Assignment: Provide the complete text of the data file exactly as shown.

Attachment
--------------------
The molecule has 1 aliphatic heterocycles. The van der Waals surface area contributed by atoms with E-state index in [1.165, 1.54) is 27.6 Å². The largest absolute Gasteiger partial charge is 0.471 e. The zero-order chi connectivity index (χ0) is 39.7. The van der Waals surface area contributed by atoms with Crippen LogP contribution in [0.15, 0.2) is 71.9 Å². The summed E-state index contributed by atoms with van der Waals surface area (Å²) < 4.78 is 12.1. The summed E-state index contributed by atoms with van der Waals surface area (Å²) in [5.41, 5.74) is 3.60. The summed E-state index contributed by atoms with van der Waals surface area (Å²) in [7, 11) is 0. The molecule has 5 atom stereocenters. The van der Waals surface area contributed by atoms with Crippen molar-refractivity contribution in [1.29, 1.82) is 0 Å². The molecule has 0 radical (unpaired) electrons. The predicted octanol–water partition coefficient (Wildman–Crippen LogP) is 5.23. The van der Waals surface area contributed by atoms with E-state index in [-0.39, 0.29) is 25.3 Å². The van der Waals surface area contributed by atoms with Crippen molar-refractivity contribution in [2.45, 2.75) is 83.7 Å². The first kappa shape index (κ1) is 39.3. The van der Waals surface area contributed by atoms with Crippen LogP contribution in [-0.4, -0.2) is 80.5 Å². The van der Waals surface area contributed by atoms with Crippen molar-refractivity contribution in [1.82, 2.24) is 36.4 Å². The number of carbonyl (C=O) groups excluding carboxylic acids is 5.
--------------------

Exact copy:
The molecule has 1 aliphatic heterocycles. The van der Waals surface area contributed by atoms with E-state index in [1.165, 1.54) is 27.6 Å². The largest absolute Gasteiger partial charge is 0.471 e. The zero-order chi connectivity index (χ0) is 39.7. The van der Waals surface area contributed by atoms with Crippen LogP contribution in [0.15, 0.2) is 71.9 Å². The summed E-state index contributed by atoms with van der Waals surface area (Å²) < 4.78 is 12.1. The summed E-state index contributed by atoms with van der Waals surface area (Å²) in [5.41, 5.74) is 3.60. The summed E-state index contributed by atoms with van der Waals surface area (Å²) in [7, 11) is 0. The molecule has 5 atom stereocenters. The van der Waals surface area contributed by atoms with Crippen molar-refractivity contribution in [1.29, 1.82) is 0 Å². The molecule has 0 radical (unpaired) electrons. The predicted octanol–water partition coefficient (Wildman–Crippen LogP) is 5.23. The van der Waals surface area contributed by atoms with E-state index in [-0.39, 0.29) is 25.3 Å². The van der Waals surface area contributed by atoms with Crippen molar-refractivity contribution in [2.45, 2.75) is 83.7 Å². The first kappa shape index (κ1) is 39.3. The van der Waals surface area contributed by atoms with Crippen LogP contribution in [-0.4, -0.2) is 80.5 Å². The van der Waals surface area contributed by atoms with Crippen molar-refractivity contribution in [1.82, 2.24) is 36.4 Å². The number of carbonyl (C=O) groups excluding carboxylic acids is 5.